Does a sex difference of AMPA receptor trafficking after oxygen-glucose deprivation exist in rat cortical and hippocampal slices?
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Stroke, which is caused by an interruption of blood supply to the brain, is a major public health burden because it is one of the leading global causes of death and disability. AMPA receptor trafficking is considered to play a vital role in the way cells respond to ischemic stroke, but the underlying mechanisms within different brain regions and between male and female tissue are still unclear. In this study, an acute slice model with a 10 min oxygen-glucose deprivation (OGD) challenge was used to induce dramatic energy and oxygen deprivation and simulate ischemic stroke. A TTC assay was conducted to measure cellular viability after OGD. Surface expression of AMPA receptor subunits, GluA1 and GluA2, was measured under control, or OGD conditions to analyze the pattern of AMPA receptor trafficking. To examine the possible region and sex differences, slices from different brain regions (septal hippocampus vs. temporal hippocampus vs. motor cortex) of each sex were collected. The data were analyzed using a two-way factor, mixed model ANOVA.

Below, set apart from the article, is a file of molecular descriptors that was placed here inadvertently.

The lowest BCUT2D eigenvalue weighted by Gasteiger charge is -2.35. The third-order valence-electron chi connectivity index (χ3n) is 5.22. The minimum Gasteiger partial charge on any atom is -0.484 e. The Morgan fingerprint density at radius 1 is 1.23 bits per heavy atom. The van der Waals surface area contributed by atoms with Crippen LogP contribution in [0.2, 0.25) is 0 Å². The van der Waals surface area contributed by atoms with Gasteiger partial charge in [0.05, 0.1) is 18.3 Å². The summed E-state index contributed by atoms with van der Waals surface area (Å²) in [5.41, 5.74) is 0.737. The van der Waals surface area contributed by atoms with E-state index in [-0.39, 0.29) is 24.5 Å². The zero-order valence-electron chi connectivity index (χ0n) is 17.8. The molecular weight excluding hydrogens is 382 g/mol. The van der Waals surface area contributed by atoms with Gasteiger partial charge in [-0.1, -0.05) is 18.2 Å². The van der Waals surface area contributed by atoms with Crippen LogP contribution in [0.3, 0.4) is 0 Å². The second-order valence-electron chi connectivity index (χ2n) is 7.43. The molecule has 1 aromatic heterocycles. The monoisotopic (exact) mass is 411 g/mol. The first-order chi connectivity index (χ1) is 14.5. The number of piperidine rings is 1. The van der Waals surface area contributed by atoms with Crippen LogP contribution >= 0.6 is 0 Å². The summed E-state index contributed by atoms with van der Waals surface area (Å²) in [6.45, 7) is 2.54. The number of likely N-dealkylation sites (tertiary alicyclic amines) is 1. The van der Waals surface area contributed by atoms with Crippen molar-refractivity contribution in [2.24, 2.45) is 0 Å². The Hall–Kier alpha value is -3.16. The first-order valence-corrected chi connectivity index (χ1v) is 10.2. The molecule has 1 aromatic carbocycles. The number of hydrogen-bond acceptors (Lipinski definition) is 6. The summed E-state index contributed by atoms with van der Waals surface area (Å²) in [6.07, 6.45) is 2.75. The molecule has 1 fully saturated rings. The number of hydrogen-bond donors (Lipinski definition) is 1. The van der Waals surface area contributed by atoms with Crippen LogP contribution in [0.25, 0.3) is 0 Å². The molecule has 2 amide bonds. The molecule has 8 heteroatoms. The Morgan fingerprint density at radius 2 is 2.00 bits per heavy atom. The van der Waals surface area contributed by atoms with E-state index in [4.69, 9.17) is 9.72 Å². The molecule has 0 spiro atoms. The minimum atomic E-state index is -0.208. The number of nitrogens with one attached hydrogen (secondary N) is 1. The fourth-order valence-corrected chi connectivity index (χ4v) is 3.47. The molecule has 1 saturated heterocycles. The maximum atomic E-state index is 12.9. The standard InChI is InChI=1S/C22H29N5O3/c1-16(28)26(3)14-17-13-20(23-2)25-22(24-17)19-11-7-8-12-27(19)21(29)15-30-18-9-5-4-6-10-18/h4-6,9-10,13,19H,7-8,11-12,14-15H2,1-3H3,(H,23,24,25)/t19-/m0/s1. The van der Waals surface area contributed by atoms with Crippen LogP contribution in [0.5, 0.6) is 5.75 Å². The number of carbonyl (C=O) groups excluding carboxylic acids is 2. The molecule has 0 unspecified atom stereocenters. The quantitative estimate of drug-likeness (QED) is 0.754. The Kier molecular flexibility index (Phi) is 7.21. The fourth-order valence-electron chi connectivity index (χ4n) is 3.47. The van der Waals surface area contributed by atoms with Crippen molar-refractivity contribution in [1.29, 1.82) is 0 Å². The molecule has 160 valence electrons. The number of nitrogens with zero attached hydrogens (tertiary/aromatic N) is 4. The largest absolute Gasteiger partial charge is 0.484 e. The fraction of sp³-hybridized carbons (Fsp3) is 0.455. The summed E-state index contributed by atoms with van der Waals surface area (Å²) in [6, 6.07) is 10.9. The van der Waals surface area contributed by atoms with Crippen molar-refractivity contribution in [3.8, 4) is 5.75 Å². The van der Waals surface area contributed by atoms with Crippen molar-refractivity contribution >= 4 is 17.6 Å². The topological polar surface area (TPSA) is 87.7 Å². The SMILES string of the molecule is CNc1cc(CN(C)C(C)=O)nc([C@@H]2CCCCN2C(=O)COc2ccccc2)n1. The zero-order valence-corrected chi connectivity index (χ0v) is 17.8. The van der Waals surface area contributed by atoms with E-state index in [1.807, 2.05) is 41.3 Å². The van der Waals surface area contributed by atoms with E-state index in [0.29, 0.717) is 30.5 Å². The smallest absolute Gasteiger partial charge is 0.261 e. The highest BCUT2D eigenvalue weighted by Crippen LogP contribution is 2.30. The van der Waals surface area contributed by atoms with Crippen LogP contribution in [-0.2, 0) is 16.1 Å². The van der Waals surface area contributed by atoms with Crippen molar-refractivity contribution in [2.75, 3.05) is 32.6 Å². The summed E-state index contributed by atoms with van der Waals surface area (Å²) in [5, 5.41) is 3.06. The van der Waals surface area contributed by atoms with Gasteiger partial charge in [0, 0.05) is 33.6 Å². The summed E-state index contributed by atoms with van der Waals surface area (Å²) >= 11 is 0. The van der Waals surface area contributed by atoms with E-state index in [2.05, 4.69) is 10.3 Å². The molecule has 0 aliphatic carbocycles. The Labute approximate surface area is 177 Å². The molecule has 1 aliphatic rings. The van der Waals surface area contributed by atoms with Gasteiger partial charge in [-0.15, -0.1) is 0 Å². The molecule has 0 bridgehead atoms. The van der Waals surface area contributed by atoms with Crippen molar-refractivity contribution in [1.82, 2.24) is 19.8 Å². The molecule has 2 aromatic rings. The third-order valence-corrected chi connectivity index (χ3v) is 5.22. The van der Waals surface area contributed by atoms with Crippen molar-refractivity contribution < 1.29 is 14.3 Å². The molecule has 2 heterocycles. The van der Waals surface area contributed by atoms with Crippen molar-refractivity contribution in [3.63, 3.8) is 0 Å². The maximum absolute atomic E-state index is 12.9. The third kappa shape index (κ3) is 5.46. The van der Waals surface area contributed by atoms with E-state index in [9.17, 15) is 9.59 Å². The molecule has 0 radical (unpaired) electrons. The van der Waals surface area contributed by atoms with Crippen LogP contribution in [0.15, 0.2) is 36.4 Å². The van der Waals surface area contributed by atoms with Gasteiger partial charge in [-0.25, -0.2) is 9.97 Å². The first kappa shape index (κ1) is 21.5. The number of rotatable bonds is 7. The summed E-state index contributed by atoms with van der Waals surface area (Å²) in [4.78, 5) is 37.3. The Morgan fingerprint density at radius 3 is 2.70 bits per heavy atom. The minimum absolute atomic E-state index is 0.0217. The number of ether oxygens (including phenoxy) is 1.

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Yuyi Xu (2019). Does a sex difference of AMPA receptor trafficking after oxygen-glucose deprivation exist in rat cortical and hippocampal slices?. UWSpace. http://hdl.handle.net/10012/15054